Flashback: EASA’s certification will produce no profit margin

 - April 4, 2022, 8:48 AM
AIN May 2004 p.50

With AIN Media Group's Aviation International News and its predecessor Aviation Convention News; celebrating the company's 50th year of continuous publication this year, AIN’s editorial staff is going back through the archives each month to bring readers some interesting events that were covered over the past half-century.

REWIND: (May 2004) The newly-formed European Aviation Safety Agency (EASA) is crafting a pricing policy for the certifications it can now grant. On April 15 in Paris, EASA executive director Patrick Goudou presented the outlines of this policy, as well as details on the agency’s growth. In the European Union, EASA is slowly taking over from the JAA. EASA, which currently only has 40 employees, is temporarily based in Brussels, though it will eventually move to permanent headquarters in Cologne, Germany.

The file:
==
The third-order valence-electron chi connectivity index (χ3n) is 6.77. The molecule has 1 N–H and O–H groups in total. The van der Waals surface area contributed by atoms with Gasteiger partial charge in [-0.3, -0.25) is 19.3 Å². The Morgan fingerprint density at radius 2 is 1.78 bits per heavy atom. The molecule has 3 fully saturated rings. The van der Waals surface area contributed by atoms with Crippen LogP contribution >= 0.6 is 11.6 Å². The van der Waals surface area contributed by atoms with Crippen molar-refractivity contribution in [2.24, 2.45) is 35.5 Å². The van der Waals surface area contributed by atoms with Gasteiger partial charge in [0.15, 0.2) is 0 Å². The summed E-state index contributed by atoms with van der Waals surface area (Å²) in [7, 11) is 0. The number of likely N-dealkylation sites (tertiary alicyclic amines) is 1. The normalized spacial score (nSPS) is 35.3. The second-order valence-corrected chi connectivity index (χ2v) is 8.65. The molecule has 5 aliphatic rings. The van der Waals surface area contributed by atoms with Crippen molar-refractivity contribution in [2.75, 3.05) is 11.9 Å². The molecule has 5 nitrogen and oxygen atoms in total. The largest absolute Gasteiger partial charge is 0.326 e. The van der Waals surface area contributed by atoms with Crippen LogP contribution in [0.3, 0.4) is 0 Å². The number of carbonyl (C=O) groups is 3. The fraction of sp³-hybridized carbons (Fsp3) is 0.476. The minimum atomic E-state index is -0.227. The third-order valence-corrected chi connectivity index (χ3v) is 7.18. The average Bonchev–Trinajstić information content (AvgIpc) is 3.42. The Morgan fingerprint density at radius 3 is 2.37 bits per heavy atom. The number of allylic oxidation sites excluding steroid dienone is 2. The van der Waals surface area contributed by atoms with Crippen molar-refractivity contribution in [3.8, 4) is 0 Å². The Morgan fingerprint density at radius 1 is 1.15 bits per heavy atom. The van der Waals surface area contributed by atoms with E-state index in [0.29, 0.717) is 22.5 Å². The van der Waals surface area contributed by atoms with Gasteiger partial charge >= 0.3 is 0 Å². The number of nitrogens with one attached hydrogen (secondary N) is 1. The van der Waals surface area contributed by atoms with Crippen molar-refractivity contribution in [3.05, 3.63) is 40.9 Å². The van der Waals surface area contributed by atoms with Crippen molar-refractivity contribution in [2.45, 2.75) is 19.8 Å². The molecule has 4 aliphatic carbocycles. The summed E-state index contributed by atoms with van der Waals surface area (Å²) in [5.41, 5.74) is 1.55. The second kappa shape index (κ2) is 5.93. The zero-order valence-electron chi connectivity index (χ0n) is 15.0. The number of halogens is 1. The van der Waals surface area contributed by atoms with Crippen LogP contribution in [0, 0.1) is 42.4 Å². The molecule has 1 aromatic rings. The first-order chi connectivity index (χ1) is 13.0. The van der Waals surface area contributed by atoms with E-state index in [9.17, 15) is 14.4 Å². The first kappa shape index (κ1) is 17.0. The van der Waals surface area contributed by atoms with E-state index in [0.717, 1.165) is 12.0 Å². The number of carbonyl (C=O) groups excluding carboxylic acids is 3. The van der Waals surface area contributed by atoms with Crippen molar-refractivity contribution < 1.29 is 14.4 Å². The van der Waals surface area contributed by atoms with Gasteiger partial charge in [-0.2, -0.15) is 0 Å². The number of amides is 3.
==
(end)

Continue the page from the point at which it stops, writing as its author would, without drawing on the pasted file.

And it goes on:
FASTFORWARD: EASA succeeded the JAA (Joint Aviation Authorities) which was not a regulatory body and which delegated aviation regulations to the individual member state authorities. The creation of EASA streamlined that process into a single regulatory and certification entity that could interface with other international aviation organizations and regulators such as the FAA in the U.S., with one voice. Today its more than 800 employees serve the aviation needs of 31 countries: the 27 EU members plus Switzerland, Norway, Liechtenstein, and Iceland.